We’re well and truly into the new year.
Many of us will have designed resolutions, visions and goals.
And some of us will already have ‘slipped up’ on them by now.
What makes some new intentions stick, while others seem to fall by the wayside?
Is it a question of will, of habit formation, or something else?
And how can we make the best use of the time we have each day to fulfill our most important commitments and our most heartfelt desires?
Here are some guiding principles that I have grown into over the years – they help me see time in healthier and more holistic ways, and turn the idea of time management into something far more effective for myself and the people I lead.
1. Linear time vs. cyclic time
There’s a part of me that loves managing projects. It’s a thrill to envision the steps it will require to get a project done, then check off all the items and mark it complete. Even as recently as 10 years ago, it was possible to define a list of projects at the beginning of a work year, and to feel fairly confident that they’d be completed more or less according to plan.
As the world, and as our individual lives, get more complex or interconnected, the number of variables that can affect a project’s outcome has grown exponentially. Each culture also has a different perception of time, so working across geographic boundaries presents its own set of time-based challenges. In many Western cultures, time is seen to progress in a linear fashion (i.e. past, present and future laid out in a straight line) and is therefore perceived as a scarce commodity, while some Eastern societies view time as cyclical and unlimited (i.e. placing decision-making into both a historical and long-view context). Although the world economy now runs largely on Western work and time principles, some of these deep-seated cultural approaches to time do impact cross-border meetings, work plans and how much someone is likely to want to direct their own time.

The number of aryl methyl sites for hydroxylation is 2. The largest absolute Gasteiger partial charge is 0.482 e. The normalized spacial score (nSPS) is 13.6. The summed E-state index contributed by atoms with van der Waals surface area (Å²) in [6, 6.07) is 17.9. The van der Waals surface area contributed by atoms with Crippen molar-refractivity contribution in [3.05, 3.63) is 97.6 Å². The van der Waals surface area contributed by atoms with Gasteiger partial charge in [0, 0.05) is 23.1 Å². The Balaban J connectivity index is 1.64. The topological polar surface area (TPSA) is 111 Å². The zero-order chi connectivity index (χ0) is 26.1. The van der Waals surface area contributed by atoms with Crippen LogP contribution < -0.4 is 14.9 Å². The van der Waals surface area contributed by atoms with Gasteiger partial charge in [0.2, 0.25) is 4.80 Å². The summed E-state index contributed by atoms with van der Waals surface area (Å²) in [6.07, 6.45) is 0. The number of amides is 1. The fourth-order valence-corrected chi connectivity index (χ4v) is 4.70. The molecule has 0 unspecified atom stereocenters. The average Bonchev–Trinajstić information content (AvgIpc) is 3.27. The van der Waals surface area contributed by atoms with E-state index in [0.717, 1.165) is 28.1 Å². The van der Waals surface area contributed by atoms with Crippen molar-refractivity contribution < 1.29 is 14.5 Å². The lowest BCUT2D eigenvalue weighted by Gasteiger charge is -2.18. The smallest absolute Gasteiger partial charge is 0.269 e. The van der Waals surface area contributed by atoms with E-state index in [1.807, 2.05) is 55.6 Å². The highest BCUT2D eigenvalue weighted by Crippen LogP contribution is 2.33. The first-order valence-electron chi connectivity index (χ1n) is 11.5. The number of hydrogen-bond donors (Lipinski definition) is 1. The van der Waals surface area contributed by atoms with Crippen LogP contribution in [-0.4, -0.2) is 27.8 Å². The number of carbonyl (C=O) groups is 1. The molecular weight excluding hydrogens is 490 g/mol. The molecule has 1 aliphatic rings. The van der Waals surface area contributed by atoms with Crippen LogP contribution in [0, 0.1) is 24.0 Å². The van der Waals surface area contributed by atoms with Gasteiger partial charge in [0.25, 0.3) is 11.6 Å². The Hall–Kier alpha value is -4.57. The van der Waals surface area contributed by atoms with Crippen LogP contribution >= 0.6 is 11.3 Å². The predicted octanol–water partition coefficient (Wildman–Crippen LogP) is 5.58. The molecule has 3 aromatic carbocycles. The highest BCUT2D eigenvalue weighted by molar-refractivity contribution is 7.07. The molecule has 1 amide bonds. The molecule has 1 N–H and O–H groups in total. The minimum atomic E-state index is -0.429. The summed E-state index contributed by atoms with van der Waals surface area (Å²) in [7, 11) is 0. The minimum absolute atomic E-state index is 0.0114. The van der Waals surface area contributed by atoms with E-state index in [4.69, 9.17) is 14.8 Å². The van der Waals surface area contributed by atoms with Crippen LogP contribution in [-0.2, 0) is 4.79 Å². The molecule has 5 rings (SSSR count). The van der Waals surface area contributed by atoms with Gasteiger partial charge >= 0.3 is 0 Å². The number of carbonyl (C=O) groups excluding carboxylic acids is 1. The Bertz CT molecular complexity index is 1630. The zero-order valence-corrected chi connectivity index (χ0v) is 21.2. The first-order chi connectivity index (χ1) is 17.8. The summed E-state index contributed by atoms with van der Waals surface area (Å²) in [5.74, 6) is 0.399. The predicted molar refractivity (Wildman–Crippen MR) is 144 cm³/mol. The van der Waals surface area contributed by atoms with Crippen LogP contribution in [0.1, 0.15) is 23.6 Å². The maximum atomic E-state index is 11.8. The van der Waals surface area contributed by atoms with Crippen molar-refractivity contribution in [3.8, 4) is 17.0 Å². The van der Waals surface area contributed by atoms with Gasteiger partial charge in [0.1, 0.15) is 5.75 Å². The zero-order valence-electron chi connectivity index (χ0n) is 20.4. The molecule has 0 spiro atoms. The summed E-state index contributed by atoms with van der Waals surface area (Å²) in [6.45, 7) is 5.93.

2. Discernment vs. staying on top of everything
We’re familiar with the simple time management tool of prioritizing what is important over what is simply urgent. In the 21st Century, though, it’s easy for most things to feel both urgent and important, particularly when you have a demanding job, a full plate of chores and responsibilities at home, and that ‘pesky’ dream of a better life that just won’t seem to go away. And whether it’s women wanting an equal seat at the boardroom table, or men wanting to become more accountable for the relationships in their personal and professional lives, managing our time becomes less about staying on top of the hundreds of to-dos each day, and more about making wise decisions around what to do, what to stall and what to drop altogether. David Allen’s classic book ‘Getting Things Done’ offers some good pointers (listen to my podcast review of it here), but we need to augment it with very clear & internally-aligned ideas about what to say no to and why. Which brings me to the next principle…